Welcome to the data portal for the Pteridophyte Collections Consortium (PCC)! Pteridophytes (ferns, lycophytes, and their extinct seed-free relatives) are a diverse group of plants that today comprises approximately 12,000 species and plays a major role in terrestrial ecosystems. Pteridophytes were even more important in the past, especially before the evolution of the gymnosperms and the flowering plants. This group of land plants was the first to evolve roots and leaves, the first to colonize drier habitats, and the first to form forests.
Historically, the research communities interested in living pteridophytes and those studying the fossil ones were largely separate from each other. The extant and fossil specimens were housed in different facilities (herbaria and paleontological museums, respectively) and their researchers often worked in different departments. The PCC was created to promote the integration of these communities by bringing together specimen data and associated resources for both living and fossil pteridophytes.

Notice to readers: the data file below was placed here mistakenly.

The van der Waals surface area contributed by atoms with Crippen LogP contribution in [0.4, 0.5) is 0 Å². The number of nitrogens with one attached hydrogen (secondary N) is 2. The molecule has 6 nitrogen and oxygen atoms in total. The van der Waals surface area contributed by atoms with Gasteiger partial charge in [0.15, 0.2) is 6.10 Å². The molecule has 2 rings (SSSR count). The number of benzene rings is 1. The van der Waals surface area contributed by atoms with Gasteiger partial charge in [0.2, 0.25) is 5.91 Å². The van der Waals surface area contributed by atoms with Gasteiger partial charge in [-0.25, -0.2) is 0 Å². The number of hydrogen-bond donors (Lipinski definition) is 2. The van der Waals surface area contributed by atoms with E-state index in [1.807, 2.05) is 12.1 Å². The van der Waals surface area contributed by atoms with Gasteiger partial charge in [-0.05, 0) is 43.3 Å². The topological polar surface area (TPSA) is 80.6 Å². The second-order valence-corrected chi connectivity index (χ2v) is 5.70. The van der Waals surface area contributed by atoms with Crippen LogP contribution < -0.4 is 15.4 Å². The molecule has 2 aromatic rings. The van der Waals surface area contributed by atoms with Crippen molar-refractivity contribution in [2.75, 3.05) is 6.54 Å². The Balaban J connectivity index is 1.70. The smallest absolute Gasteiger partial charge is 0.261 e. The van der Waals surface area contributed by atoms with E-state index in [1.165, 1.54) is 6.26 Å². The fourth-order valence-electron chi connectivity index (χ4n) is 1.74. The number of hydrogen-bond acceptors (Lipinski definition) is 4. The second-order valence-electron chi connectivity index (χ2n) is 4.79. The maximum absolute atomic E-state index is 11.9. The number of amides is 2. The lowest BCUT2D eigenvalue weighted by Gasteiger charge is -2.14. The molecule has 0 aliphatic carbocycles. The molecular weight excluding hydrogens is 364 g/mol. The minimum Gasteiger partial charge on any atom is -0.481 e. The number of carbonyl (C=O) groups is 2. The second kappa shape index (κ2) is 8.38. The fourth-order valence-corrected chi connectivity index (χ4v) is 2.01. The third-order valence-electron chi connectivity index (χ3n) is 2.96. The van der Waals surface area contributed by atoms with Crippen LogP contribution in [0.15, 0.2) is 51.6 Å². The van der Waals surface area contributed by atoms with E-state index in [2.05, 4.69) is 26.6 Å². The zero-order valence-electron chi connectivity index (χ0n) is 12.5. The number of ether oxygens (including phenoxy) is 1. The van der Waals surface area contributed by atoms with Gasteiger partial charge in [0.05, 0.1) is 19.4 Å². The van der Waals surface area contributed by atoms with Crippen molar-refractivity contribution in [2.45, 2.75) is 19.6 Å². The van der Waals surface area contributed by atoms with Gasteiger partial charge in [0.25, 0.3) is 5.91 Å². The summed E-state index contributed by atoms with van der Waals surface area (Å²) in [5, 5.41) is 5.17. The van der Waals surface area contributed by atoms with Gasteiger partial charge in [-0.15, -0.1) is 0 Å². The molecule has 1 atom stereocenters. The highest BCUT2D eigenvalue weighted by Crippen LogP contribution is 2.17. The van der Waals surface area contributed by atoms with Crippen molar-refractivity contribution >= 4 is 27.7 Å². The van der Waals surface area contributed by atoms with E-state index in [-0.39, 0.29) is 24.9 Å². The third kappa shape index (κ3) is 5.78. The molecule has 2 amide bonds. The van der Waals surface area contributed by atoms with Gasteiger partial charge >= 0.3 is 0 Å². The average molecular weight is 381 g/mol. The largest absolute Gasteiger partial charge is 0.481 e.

This portal provides one-stop access to digitized fossil and herbarium pteridophyte specimens, and their associated data. Initially these data will be from the collections of our core 36 PCC member institutions. However, in the future we hope to include collections from new PCC-affiliated institutions, and to partner with other institutions worldwide to serve their data through the PCC portal.
For more information about pteridophytes or the PCC, please visit our PCC website and follow us on Facebook and Twitter. For questions, comments, or to join the PCC portal, contact the Symbiota Support Hub (email@example.com).
The PCC, and this data portal, were made possible by funding from the National Science Foundation’s Advancing Digitization of Biological Collections (ADBC) program, grant numbers 1802504, 1802352, 1802134, 1802033, 1802270, 1802255, 1802239, 1802446, 1802305.
The pteridoportal taxonomic thesaurus is based on the Checklist of Ferns and Lycophytes of the World, generously provided by Michael Hassler.